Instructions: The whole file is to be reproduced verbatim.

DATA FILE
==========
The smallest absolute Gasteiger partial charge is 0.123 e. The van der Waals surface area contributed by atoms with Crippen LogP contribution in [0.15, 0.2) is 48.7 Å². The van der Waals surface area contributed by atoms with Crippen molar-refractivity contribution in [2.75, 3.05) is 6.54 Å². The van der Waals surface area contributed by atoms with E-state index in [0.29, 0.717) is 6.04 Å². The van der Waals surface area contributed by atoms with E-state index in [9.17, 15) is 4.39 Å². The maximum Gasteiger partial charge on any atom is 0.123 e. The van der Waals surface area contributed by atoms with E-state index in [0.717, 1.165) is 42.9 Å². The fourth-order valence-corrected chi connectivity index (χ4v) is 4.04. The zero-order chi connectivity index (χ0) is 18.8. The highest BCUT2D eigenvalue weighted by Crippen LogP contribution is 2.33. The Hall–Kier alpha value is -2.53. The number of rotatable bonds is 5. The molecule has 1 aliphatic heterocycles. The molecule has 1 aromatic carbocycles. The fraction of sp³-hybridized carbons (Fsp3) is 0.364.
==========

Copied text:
The smallest absolute Gasteiger partial charge is 0.123 e. The van der Waals surface area contributed by atoms with Crippen LogP contribution in [0.15, 0.2) is 48.7 Å². The van der Waals surface area contributed by atoms with Crippen molar-refractivity contribution in [2.75, 3.05) is 6.54 Å². The van der Waals surface area contributed by atoms with E-state index in [0.29, 0.717) is 6.04 Å². The van der Waals surface area contributed by atoms with E-state index in [9.17, 15) is 4.39 Å². The maximum Gasteiger partial charge on any atom is 0.123 e. The van der Waals surface area contributed by atoms with E-state index in [0.717, 1.165) is 42.9 Å². The fourth-order valence-corrected chi connectivity index (χ4v) is 4.04. The zero-order chi connectivity index (χ0) is 18.8. The highest BCUT2D eigenvalue weighted by Crippen LogP contribution is 2.33. The Hall–Kier alpha value is -2.53. The number of rotatable bonds is 5. The molecule has 1 aliphatic heterocycles. The molecule has 1 aromatic carbocycles. The fraction of sp³-hybridized carbons (Fsp3) is 0.364.